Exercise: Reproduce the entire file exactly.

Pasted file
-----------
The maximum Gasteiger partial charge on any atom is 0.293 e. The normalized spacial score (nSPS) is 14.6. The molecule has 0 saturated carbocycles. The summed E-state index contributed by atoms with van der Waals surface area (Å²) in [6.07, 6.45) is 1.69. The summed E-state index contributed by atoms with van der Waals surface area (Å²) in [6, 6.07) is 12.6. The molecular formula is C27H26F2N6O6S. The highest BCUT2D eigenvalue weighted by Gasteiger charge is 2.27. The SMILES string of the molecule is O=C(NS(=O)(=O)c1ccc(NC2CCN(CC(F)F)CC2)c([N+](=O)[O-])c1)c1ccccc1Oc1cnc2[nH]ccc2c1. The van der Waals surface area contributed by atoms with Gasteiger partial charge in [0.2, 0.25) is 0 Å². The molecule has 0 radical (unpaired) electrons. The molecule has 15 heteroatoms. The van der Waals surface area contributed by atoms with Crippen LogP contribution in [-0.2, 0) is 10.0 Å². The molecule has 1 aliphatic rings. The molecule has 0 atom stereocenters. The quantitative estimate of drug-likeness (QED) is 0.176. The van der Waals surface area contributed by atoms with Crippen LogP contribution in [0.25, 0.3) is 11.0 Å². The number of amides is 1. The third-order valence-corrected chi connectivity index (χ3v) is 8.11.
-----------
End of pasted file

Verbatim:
The maximum Gasteiger partial charge on any atom is 0.293 e. The normalized spacial score (nSPS) is 14.6. The molecule has 0 saturated carbocycles. The summed E-state index contributed by atoms with van der Waals surface area (Å²) in [6.07, 6.45) is 1.69. The summed E-state index contributed by atoms with van der Waals surface area (Å²) in [6, 6.07) is 12.6. The molecular formula is C27H26F2N6O6S. The highest BCUT2D eigenvalue weighted by Gasteiger charge is 2.27. The SMILES string of the molecule is O=C(NS(=O)(=O)c1ccc(NC2CCN(CC(F)F)CC2)c([N+](=O)[O-])c1)c1ccccc1Oc1cnc2[nH]ccc2c1. The van der Waals surface area contributed by atoms with Gasteiger partial charge in [0.2, 0.25) is 0 Å². The molecule has 0 radical (unpaired) electrons. The molecule has 15 heteroatoms. The van der Waals surface area contributed by atoms with Crippen LogP contribution in [-0.2, 0) is 10.0 Å². The molecule has 1 aliphatic rings. The molecule has 0 atom stereocenters. The quantitative estimate of drug-likeness (QED) is 0.176. The van der Waals surface area contributed by atoms with Crippen LogP contribution in [0.25, 0.3) is 11.0 Å². The number of amides is 1. The third-order valence-corrected chi connectivity index (χ3v) is 8.11.